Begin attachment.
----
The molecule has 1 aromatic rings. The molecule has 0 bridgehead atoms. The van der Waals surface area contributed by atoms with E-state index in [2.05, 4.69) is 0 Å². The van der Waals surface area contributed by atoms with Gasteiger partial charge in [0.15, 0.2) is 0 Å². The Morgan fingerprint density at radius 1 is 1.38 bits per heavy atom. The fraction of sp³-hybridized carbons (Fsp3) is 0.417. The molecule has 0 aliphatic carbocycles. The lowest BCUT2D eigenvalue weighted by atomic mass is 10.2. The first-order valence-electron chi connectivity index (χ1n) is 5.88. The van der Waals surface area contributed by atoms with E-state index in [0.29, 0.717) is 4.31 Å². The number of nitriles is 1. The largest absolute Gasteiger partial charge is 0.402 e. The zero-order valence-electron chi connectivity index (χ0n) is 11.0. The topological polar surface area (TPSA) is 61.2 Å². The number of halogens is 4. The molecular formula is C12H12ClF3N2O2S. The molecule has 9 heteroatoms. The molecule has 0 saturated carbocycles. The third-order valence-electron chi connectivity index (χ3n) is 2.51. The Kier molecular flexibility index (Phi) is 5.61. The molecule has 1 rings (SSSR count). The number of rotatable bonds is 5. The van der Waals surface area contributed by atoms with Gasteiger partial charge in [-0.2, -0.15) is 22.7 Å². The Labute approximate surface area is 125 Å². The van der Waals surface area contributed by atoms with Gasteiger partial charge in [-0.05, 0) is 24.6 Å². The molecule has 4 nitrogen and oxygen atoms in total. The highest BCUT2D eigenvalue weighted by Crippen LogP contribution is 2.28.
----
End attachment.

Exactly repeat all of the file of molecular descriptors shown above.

The molecule has 1 aromatic rings. The molecule has 0 bridgehead atoms. The van der Waals surface area contributed by atoms with E-state index in [2.05, 4.69) is 0 Å². The van der Waals surface area contributed by atoms with Gasteiger partial charge in [0.15, 0.2) is 0 Å². The Morgan fingerprint density at radius 1 is 1.38 bits per heavy atom. The fraction of sp³-hybridized carbons (Fsp3) is 0.417. The molecule has 0 aliphatic carbocycles. The lowest BCUT2D eigenvalue weighted by atomic mass is 10.2. The first-order valence-electron chi connectivity index (χ1n) is 5.88. The van der Waals surface area contributed by atoms with E-state index in [0.29, 0.717) is 4.31 Å². The number of nitriles is 1. The largest absolute Gasteiger partial charge is 0.402 e. The zero-order valence-electron chi connectivity index (χ0n) is 11.0. The topological polar surface area (TPSA) is 61.2 Å². The number of halogens is 4. The molecular formula is C12H12ClF3N2O2S. The molecule has 9 heteroatoms. The molecule has 0 saturated carbocycles. The third-order valence-electron chi connectivity index (χ3n) is 2.51. The Kier molecular flexibility index (Phi) is 5.61. The molecule has 1 rings (SSSR count). The number of rotatable bonds is 5. The van der Waals surface area contributed by atoms with Gasteiger partial charge in [-0.2, -0.15) is 22.7 Å². The Labute approximate surface area is 125 Å². The van der Waals surface area contributed by atoms with Gasteiger partial charge in [-0.05, 0) is 24.6 Å². The molecule has 4 nitrogen and oxygen atoms in total. The highest BCUT2D eigenvalue weighted by Crippen LogP contribution is 2.28.